Solid and Feature-Filled Workbench Build

About a year ago, tired of using my garage floor as my primary outdoor work-surface, I built this heavy-duty workbench. The bench is 38tall, has a 3-1/4-thick 4 ft x 8 ft butcher-block top, weighs roughly 400 lbs excluding the saw (a 40 year old Craftsman tablesaw, model 113.29943, that I bought at a garage sale for $20 and restored), and is held together by mortise and tenon.

The surface of the workbench is flush with the tablesaw, which is bolted directly to the workbench. This synergy serves both to increase its stability and working capacity (providing outfeed support and additional support to the right side of the saw), and makes cutting large pieces of material a much less dicey affair. Miter slots were routed into the workbench surface behind the saw and extend to the edge of the workbench so that tablesaw cutting jigs (like a crosscut sled or miter gauge) can still be used without interference from the table.

The workbench rests on 6 legs (with the tablesaw removed, it has 6 corners), and the tablesaw rests on a separate 4-legged base. The top of the tablesaw is bolted securely to the workbench, using existing tablesaw mount-points.

On the back right-hand corner of the bench, I built a woodworking vise using pipe-clamps, and drilled dog-holes every 2 inches along the entire length of the bench for clamping large and/or irregularly shaped objects.

woodworking vise

bottom of pipe-clamp woodworking vise

dog-holes drilled every 2 inches across entire table

The entire bench was made using roughly $80 worth of untreated southern pine 2x4s. After spending about 2 hours at home depot hand-picking the straightest (and driest) boards in stock, I ripped both short sides of each board, and spread out the boards so I could plan my cuts around any defects I saw. After cutting the boards for the top (32 of them) to length (some 8 ft long, others shorter to accommodate the tablesaw), the undersides of some of the boards were notched. When glued together, these notches created mortises for tenons at the top of each of the legs to secure the top to the base.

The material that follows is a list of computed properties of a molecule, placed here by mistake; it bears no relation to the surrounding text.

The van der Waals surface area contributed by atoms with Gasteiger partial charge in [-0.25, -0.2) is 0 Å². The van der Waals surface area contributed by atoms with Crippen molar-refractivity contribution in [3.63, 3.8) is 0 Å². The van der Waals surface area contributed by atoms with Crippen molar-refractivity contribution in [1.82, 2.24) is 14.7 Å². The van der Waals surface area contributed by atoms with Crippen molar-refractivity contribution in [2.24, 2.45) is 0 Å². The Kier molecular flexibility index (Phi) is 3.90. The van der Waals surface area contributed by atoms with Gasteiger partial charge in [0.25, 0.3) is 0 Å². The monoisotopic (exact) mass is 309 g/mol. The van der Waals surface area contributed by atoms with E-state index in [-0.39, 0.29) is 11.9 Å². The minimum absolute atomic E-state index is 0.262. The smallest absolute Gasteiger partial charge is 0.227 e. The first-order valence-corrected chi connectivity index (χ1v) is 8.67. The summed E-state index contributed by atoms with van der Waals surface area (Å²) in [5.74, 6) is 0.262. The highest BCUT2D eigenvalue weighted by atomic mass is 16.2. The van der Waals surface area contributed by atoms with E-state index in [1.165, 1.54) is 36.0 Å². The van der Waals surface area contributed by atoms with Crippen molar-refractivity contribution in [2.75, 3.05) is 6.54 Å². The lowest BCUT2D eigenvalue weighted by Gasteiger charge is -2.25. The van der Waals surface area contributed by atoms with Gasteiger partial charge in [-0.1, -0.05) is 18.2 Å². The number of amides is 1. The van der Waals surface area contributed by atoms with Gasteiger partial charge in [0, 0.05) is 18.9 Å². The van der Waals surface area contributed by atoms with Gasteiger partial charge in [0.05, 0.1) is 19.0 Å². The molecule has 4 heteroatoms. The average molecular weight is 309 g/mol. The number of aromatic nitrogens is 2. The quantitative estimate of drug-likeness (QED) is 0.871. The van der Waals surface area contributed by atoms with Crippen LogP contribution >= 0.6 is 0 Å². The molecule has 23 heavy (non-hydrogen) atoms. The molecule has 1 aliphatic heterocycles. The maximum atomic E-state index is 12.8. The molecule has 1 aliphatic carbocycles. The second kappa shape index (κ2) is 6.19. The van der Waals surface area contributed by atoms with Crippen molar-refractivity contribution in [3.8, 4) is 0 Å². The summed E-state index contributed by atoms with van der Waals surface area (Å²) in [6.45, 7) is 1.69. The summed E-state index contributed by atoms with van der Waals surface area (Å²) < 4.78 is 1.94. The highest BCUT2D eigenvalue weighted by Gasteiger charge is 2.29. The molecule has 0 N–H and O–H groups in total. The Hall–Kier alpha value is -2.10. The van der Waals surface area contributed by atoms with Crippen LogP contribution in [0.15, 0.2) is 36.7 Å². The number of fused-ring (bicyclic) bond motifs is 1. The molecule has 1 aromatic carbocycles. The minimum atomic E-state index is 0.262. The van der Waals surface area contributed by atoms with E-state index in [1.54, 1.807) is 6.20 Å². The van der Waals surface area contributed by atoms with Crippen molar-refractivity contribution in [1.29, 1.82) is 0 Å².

Given that the top started out as 32 separate boards, aligning them for gluing and clamping presented a challenge. Without enough clamps longer than 4 ft to glue the entire top at once (and not wanting to assemble the top in pieces) I drilled matching holes in each of the boards (two for each of the boards for the narrower portion of the top, and three for each for the wider portion), recessed the outward-facing holes, and inserted long threaded rods through them. I added washers and nylon-threaded nuts to both ends of each rod, and ratcheted these tight immediately after gluing to provide the extra clamping force that I needed to glue the top.

ends of the rods used to help clamp the top during gluing, circled in red

Allowing plenty of time for the glue to cure, I removed the clamps, and planed the top flat by hand (starting with a 24" Stanley Bedrock plane, and working down to smaller planes). Once sufficiently flat, I smoothed it further using a card scraper, leaving a silky-smooth finish.

planed and scraped butcher-block style top

Each leg was made from 3 boards laminated together (glued and clamped just like the top), leaving the middle board longer than the two outer boards (to fit into the notches built into the underside of the top), and with mortises near the bottom of each leg chiseled out before clamping.

example of how the legs fit into notches cut into the bottom of the butcher-block top

2x4s acted as cross-beams from each leg to the next, and were fit as tenons into the mortises using a mallet. Due to the tight fit of all of the pieces, no additional adhesives or fasteners were necessary to hold the bench together or to maintain structural integrity.

Finally, the bench was coated in Johnson Paste Wax for protection, and nails were added for hanging brushes and tablesaw accessories under the bench.

accessories hang from nails under the workbench

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